Corroborative results were found in another report that demonstrated neuroprotective effects of curcumin [33]. Herein, rats with experimentally induced hemisectioned SCs were randomized into sham, vehicle, and curcumin groups. The recovery of motor function and glial activity after SCI were examined, which showed decreased GFAP expression as detected by polymerase chain reaction. Similar to the previous data, decreased neuronal loss in the curcumin group was also evidenced. Functional outcomes by the standard scaling systems as aforementioned studies also supported their results of enhanced recovery with curcumin.

An intriguing recent study [34] is the first to assess inflammatory and fibrotic parameters in rats treated with curcumin versus methylprednisolone. The spinal cord cavities were compared among all groups (including vehicle and sham groups) for expression of the inflammatory and fibrosis-related molecules TNF-α, IL-1β, NF-κB, GFAP, TGF-β1, TGF-β2, and SOX-9. In curcumin-treated rats, there was reduced expression of all the aforementioned proteins, along with decreased extracellular matrix deposition (prescarring). These observations had a dose-dependent effect with higher doses leading to more significant effects. Importantly, the methylprednisolone treated groups had levels of the aforementioned parameters that were greater than the control groups but less than the curcumin group. These results, especially if validated, have large implications on potential future clinical practice. Similar to a previously discussed paper [26], if curcumin shows decreased cellular and molecular profiles of inflammation and fibrosis as compared with established clinical pharmaceuticals (e.g., methylprednisolone), then it likely has clinical effects at minimum equivalent to corticosteroids. That curcumin has showed that high-dose tolerance—up to 12,000 mg curcumin per day—certainly beckons phase I-II trial testing [35]. Tabulated preclinical studies examining inflammation and fibrosis are given in Table 3.

6. Induction of Functional Neurologic Recovery

Though many previous pertinent results have been already mentioned, others will be presented in greater detail hereafter (Table 4). An investigation from New York Medical College used traumatic SCI rat models receiving curcumin or dimethyl sulfoxide within 30 minutes after contusion and weekly thereafter for 6 weeks via percutaneous epidural injections [36]. SCI recovery was assessed using standard aforementioned scoring systems. Throughout the study, motor scores of the curcumin group were higher than the control group. The group used body weight as a surrogate marker for recovery, and this was also increased in curcumin-treated rats. At 6 weeks, soleus muscle weights were significantly higher as well, and histopathological quantitative analysis revealed greater grey matter sparing in the curcumin group, coinciding with less gliosis. Similar results have been strongly indicative of validation in other studies as well which have used similar, yet different, methodologies, suggesting consistency of curcumin in inducing neuromotor recovery [37]. A strength of many studies examining functional recovery is that a uniform scale (the Basso-Beattie-Bresnahan score) is used for interstudy comparison, making extrapolations at least somewhat more reliable than utilizing different scales.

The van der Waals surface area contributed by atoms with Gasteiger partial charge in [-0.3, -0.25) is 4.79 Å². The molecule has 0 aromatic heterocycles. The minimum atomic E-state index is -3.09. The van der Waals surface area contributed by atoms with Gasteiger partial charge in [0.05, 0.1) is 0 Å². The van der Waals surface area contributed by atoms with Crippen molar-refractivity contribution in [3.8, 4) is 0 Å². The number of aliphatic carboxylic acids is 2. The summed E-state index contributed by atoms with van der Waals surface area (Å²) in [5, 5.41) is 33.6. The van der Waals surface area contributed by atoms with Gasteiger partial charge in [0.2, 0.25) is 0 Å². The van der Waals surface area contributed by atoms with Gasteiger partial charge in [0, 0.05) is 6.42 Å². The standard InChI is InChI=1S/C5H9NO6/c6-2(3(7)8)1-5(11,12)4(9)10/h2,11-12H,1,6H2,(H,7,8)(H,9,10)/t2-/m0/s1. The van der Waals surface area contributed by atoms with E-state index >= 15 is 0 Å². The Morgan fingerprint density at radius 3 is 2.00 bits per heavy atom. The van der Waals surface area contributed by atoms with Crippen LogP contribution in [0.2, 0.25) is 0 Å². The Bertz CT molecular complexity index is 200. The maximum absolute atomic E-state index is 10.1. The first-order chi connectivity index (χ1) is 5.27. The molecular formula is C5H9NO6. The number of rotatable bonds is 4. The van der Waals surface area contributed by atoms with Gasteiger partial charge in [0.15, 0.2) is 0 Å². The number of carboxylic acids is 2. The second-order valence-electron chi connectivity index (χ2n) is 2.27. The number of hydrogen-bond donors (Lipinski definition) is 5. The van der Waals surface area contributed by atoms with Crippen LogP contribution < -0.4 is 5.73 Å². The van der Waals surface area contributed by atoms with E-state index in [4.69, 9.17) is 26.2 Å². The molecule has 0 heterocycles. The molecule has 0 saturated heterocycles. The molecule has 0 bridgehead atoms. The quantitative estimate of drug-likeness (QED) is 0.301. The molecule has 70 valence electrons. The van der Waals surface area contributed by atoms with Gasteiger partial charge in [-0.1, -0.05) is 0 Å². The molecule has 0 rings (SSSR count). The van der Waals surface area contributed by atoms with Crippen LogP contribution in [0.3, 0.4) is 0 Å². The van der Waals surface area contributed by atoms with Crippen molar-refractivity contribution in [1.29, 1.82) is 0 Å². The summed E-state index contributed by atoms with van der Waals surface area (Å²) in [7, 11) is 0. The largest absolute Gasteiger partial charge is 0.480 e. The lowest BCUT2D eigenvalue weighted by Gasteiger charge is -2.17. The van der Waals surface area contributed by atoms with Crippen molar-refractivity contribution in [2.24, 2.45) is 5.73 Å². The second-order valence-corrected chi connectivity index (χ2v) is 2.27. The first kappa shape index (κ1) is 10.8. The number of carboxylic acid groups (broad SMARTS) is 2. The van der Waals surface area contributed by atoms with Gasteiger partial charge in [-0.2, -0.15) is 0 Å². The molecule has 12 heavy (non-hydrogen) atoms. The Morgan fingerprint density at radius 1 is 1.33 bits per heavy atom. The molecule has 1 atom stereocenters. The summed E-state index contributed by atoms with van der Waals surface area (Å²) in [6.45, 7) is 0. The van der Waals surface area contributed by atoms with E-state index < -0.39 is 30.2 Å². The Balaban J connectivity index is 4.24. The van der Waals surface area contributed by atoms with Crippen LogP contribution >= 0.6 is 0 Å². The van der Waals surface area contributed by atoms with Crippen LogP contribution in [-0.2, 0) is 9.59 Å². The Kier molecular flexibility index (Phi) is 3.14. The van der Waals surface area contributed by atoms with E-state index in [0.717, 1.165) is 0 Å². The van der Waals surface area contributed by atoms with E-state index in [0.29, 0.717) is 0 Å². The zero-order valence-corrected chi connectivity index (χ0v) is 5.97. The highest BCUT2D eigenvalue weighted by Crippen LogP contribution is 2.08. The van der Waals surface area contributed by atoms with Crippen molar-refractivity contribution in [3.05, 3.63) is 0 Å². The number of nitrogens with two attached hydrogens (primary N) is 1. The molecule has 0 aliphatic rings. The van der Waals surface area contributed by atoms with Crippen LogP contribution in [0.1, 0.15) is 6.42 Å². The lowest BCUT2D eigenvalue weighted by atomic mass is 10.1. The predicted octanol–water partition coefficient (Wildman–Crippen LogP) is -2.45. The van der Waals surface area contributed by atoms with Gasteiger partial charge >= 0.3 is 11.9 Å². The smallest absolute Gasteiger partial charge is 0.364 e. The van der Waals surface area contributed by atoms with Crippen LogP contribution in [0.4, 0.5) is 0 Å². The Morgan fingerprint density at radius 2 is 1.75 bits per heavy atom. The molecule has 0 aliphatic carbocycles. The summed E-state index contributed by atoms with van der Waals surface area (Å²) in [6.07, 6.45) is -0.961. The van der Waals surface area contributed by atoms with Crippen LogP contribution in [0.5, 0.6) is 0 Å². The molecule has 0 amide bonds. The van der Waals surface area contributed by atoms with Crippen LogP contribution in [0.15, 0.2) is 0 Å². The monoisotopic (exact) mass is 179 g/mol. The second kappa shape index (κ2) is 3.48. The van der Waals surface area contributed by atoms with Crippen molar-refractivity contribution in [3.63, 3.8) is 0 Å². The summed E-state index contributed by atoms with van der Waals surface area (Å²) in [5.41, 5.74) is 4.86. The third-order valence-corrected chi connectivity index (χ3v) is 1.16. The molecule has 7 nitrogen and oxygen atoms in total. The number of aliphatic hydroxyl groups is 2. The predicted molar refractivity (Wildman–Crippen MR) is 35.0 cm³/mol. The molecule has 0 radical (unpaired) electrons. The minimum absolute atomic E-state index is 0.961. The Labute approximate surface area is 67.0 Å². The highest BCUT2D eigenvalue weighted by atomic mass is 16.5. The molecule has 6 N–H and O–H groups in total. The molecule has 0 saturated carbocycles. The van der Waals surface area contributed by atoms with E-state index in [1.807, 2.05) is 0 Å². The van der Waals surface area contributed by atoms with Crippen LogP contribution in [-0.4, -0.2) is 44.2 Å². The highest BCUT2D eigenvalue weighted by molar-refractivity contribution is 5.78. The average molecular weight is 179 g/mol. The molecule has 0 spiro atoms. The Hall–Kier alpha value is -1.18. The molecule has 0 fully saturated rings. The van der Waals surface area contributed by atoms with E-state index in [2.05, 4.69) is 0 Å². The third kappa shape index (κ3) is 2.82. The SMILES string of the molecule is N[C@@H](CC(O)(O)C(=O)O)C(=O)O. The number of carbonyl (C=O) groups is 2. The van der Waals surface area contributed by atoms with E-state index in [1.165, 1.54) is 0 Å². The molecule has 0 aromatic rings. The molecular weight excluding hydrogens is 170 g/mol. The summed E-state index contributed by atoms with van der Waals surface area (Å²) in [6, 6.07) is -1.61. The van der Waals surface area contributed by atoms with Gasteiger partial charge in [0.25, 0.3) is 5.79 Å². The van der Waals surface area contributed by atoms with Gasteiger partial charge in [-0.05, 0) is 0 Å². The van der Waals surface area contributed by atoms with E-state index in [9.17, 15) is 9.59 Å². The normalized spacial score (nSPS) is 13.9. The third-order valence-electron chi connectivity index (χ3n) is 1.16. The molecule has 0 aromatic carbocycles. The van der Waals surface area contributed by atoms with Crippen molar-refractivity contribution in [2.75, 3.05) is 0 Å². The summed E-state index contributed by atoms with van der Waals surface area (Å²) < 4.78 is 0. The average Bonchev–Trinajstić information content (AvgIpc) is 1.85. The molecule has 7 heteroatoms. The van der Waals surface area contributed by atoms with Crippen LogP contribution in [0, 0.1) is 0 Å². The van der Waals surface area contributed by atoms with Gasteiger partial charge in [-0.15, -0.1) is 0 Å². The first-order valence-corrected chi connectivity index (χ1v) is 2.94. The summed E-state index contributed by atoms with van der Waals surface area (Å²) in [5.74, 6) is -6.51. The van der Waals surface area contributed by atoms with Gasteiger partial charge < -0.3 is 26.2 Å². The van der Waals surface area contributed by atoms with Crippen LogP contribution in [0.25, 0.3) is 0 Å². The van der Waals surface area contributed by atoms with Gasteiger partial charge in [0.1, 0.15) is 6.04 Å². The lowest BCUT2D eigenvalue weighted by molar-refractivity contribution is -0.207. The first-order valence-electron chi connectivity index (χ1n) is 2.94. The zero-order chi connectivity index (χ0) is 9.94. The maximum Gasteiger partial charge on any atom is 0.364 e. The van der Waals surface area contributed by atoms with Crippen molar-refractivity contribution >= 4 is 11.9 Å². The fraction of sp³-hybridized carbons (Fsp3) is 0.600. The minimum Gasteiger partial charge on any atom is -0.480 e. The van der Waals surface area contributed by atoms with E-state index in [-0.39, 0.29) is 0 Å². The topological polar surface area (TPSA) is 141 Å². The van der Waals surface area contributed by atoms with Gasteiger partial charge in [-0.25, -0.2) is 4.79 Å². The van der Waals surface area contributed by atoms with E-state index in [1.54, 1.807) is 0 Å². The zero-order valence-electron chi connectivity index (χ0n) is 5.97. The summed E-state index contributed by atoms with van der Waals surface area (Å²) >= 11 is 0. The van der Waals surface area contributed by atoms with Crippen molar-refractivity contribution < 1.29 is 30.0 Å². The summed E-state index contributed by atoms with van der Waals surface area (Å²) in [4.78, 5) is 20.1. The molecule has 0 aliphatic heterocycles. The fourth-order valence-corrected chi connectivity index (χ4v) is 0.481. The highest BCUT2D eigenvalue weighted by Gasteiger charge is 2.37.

An ischemic SCI model was established in another publication, testing similar parameters [38]. In this study, after ligating the specific vasculature, rats treated with intraperitoneal curcumin showed downregulated inducible nitric oxide synthase and N-methyl aspartate receptor expression; these serve as reliable surrogate markers of excitotoxicity caused by vasogenic inflammation. Though this paper used a different neuromotor scale than most other papers, results were similarly favorable for curcumin. Therefore, together with traumatic SCI models, nontraumatic models of SCI also result in similar successes for curcumin in animal models.

Though curcumin is known to act in multiple pathways, several of which have been previously discussed, another group has demonstrated that calcitonin gene-related peptide (CGRP) expression is related to improvement in neuromotor function [39]. Rat models of SCI were given low and high doses of curcumin and were compared with sham and control groups. Outcome measures included CGRP expression and motor function scores, both with standard scoring as well as the inclined plane test. Both the curcumin groups showed superior neuromotor scores as well as CGRP-positive cells. Further testing will be needed to ascertain various effector-mediated mechanisms of curcumin in vivo.